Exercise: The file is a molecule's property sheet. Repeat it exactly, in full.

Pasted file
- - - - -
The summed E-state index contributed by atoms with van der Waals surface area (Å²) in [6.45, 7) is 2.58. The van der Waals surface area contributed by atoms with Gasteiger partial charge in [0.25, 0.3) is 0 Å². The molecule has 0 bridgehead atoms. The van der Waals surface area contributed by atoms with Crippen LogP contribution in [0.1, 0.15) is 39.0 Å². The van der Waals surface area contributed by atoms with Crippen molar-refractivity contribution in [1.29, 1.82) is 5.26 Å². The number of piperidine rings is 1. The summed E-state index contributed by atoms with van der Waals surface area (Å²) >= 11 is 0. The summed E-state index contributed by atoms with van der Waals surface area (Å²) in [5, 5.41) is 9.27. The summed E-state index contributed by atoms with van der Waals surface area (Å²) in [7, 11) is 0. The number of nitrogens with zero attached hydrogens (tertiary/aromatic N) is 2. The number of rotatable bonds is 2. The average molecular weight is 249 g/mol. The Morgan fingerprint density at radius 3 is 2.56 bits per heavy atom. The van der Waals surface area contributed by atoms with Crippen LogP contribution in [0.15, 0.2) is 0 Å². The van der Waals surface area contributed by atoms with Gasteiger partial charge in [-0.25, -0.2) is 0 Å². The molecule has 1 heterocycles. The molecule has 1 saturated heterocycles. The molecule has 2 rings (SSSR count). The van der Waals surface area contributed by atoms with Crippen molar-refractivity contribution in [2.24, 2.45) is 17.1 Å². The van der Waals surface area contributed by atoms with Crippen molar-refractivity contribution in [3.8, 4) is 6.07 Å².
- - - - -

The summed E-state index contributed by atoms with van der Waals surface area (Å²) in [6.45, 7) is 2.58. The van der Waals surface area contributed by atoms with Gasteiger partial charge in [0.25, 0.3) is 0 Å². The molecule has 0 bridgehead atoms. The van der Waals surface area contributed by atoms with Crippen LogP contribution in [0.1, 0.15) is 39.0 Å². The van der Waals surface area contributed by atoms with Crippen molar-refractivity contribution in [1.29, 1.82) is 5.26 Å². The number of piperidine rings is 1. The summed E-state index contributed by atoms with van der Waals surface area (Å²) >= 11 is 0. The summed E-state index contributed by atoms with van der Waals surface area (Å²) in [5, 5.41) is 9.27. The summed E-state index contributed by atoms with van der Waals surface area (Å²) in [7, 11) is 0. The number of nitrogens with zero attached hydrogens (tertiary/aromatic N) is 2. The number of rotatable bonds is 2. The average molecular weight is 249 g/mol. The Morgan fingerprint density at radius 3 is 2.56 bits per heavy atom. The van der Waals surface area contributed by atoms with Crippen LogP contribution in [0.15, 0.2) is 0 Å². The van der Waals surface area contributed by atoms with Gasteiger partial charge in [-0.25, -0.2) is 0 Å². The molecule has 1 heterocycles. The molecule has 1 saturated heterocycles. The molecule has 2 rings (SSSR count). The van der Waals surface area contributed by atoms with Crippen molar-refractivity contribution in [2.24, 2.45) is 17.1 Å². The van der Waals surface area contributed by atoms with Crippen molar-refractivity contribution in [3.8, 4) is 6.07 Å².